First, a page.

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Recess: School's Out

From Wikipedia, the free encyclopedia

Recess: School's Out
Recess Schools Out film.jpg
Theatrical release poster
Directed byChuck Sheetz
Screenplay byJonathan Greenberg
Story by
Based onRecess
by Paul Germain
Joe Ansolabehere
Produced by
Starring
Edited byTony Mizgalski
Music byDenis M. Hannigan
Production
companies
Distributed byBuena Vista Pictures
Release date
  • February 10, 2001 (2001-02-10) (premiere)
  • February 16, 2001 (2001-02-16) (United States)
Running time
83 minutes[1]
CountryUnited States
LanguageEnglish
Budget$23 million[2]
Box office$44.5 million[2]

Recess: School's Out (also known as Recess: The Movie – School's Out) is a 2001 American animated comedy adventure film based on the Disney television series Recess,[3] and features the voices of Andrew Lawrence, Rickey D'Shon Collins, Jason Davis, Ashley Johnson, Courtland Mead, Pamela Adlon, Dabney Coleman, Melissa Joan Hart, April Winchell, and James Woods.

The film centers around T.J. Detweiler and his friends uncovering a plot to get rid of summer vacation taking place at their school. It was produced by Walt Disney Pictures, Walt Disney Television Animation and Walt Disney Television Animation Digital Production with animation done by Sunwoo Animation and Sunwoo Digital International.

The film was distributed by Buena Vista Pictures Distribution, premiered on February 10, 2001, and released theatrically in the United States on February 16, 2001.

Plot

In the Nevada desert, a group of men break into a military base and steal a top-secret project, intending to use Third Street School as their headquarters. Meanwhile, T.J. Detweiler and his friends pull one last prank before school closes for the summer and get away with it. T.J. is anticipating spending summer with his friends, but he is shocked to learn that they’ve all decided to go to different summer camps. The next day while riding around town alone, T.J. notices strange activity going on at the school before being chased off by an aggressive bald man named Kojak. Investigating further the next day, he sees some scientists inside using a tractor beam to levitate a safe. He tells his parents and the police, but neither believe him. He then goes to Principal Prickly for help, but Prickly is dematerialized after putting his key in the lock, leaving only his shoes behind. Desperate, T.J. blackmails his older sister Becky to drive him to each of the camps to pick up his friends.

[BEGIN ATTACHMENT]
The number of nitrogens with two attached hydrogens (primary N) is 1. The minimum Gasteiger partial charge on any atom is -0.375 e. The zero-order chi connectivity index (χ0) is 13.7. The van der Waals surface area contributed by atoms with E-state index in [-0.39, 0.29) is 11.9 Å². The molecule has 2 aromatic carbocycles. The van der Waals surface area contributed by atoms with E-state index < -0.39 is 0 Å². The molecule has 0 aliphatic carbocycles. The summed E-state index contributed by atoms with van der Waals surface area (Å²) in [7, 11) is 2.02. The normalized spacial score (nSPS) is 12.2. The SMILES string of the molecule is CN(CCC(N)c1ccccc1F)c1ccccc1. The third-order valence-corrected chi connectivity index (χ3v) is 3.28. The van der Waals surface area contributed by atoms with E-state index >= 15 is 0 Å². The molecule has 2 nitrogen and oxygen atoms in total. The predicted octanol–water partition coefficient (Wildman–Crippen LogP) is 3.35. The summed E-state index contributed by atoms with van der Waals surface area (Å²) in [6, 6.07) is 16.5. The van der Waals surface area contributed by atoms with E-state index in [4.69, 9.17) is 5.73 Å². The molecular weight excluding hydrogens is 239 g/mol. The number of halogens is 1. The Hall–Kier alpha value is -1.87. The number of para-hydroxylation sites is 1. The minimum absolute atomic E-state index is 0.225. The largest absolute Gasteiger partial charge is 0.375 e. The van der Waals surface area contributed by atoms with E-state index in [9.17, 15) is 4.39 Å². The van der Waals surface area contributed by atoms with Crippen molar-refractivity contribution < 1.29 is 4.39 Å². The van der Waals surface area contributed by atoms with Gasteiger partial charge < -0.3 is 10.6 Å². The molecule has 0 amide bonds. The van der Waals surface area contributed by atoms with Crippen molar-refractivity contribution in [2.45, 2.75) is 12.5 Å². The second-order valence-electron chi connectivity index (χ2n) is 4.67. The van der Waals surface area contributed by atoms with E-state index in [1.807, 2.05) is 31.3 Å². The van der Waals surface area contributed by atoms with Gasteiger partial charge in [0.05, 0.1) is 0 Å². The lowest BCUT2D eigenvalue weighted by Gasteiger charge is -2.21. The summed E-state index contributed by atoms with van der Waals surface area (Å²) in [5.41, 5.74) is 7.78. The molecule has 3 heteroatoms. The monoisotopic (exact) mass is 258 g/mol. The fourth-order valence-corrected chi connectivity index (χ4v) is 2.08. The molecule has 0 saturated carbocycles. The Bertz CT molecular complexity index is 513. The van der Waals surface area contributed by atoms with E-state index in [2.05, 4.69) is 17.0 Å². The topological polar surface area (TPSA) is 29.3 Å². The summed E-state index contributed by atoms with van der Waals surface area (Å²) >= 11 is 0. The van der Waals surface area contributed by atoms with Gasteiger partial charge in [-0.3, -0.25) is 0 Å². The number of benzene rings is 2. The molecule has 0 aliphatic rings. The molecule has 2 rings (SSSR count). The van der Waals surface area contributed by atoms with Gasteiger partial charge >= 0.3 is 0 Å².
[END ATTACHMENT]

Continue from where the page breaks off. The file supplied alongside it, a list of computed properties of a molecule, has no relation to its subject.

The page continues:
T.J. and his friends obtain a box from one of the vehicles at the school, only to find inconsequential school documents inside. T.J.’s friends accuse him of lying to them until they witness a giant laser device emerge from the school and Kojak disguised as Prickly, verifying T.J.’s suspicions. They then formulate a plan involving going to camp during the day and meeting up at night. The following day, T.J. finds Prickly’s golf pants in the dumpster, with a note reading “Help Me!” in the pocket; T.J. and his friends infiltrate the school that night to rescue Prickly, unaware that school snitch Randall Weems overheard their plans. Randall informs the school deputy principal Muriel Finster, who intends to catch them red-handed. Inside the school, the kids discover the auditorium has been turned into a laboratory and are caught after Mikey burps. T.J. is captured by the guards while his friends escape, which a flabbergasted Finster and Randall witness. T.J. is then locked inside the stock room, encountering a bound and gagged Prickly. The pair soon learn that the man currently overseeing the operation inside the school is Dr. Phillium Benedict, Prickly's best friend from the 1960's.